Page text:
Montana tea party activists and Republican lawmakers are asking Attorney General Steve Bullock to join other states in suing the federal government over its health care plans, but Bullock says he thinks the case has little chance of success.
Rocky Hill of Helena, who said he currently has private health insurance, said he suspects the plan will inevitably lead to rationing of some types of health care products or procedures as a way to control costs.
He also said he also believes the measure wrongly establishes a new right for everyone to have government subsidized health care.
“I don't know that it will affect me much,” Hill said. “It will affect my children because they will have to pay for it all.”Associated Press. “Conservatives Want Mont. AG to Sue on Health Care”. New York Times. April 8, 2010, 9:32 AM ET. Available online as of 2010-04-08.
But there is no reason for Montana to be on the sidelines as an observer, especially when it appears that a majority of the state’s residents oppose the expanded federal role in health care.
If the attorney general chooses not to act, there is also room for the governor to file suit on his own, as has happened in other states. Montana Code authorizes the governor to “issue an executive order declaring the intention of Montana to not implement” any federal mandate that “does not meet Montana’s cost-effective needs, does not serve Montana public policy, or does not conform to Montana customs and culture.”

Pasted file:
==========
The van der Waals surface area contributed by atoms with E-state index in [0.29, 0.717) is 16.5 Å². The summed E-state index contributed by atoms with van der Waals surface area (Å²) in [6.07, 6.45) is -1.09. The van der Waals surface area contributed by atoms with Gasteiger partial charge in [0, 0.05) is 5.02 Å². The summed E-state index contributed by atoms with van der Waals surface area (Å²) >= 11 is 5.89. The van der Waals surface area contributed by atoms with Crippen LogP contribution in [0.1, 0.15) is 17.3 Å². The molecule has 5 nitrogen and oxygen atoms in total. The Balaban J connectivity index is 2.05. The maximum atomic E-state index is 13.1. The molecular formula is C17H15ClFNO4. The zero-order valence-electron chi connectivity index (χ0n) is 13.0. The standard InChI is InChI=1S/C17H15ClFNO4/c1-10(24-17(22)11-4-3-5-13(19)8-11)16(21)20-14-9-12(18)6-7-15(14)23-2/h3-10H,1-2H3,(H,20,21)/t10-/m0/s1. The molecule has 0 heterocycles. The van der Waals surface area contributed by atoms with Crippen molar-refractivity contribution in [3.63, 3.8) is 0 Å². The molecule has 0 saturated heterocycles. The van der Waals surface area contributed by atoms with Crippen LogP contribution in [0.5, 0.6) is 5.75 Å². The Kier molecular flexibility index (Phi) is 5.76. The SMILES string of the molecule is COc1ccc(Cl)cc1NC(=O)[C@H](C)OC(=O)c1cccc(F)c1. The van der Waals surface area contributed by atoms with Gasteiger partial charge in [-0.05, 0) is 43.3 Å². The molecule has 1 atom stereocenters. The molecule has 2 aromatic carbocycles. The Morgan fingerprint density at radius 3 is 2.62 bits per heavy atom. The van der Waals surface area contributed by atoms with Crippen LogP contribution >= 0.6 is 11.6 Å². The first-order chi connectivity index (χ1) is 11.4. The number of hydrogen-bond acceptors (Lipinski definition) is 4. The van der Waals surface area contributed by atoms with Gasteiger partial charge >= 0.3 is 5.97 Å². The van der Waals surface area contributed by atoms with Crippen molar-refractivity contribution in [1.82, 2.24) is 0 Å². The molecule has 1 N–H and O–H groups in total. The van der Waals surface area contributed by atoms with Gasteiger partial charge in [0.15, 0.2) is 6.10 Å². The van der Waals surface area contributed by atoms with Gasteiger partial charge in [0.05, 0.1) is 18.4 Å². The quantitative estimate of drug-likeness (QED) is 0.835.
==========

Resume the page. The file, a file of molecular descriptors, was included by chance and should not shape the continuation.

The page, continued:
The same law authorizes the governor to “direct the attorney general to vigorously represent the state of Montana in any action that results from or that is necessary to effect the executive order.”
Although Gov. Brian Schweitzer has been silent on this subject thus far, his office informs the Inter Lake that the governor and his staff are examining the 2,700-page health-care bill and will make a decision later about what action to take.Editor. “Will State Take Role In Lawsuits?” (Northern Montana) Daily Interlake. April 9, 2010. Available online as of 2010-04-08.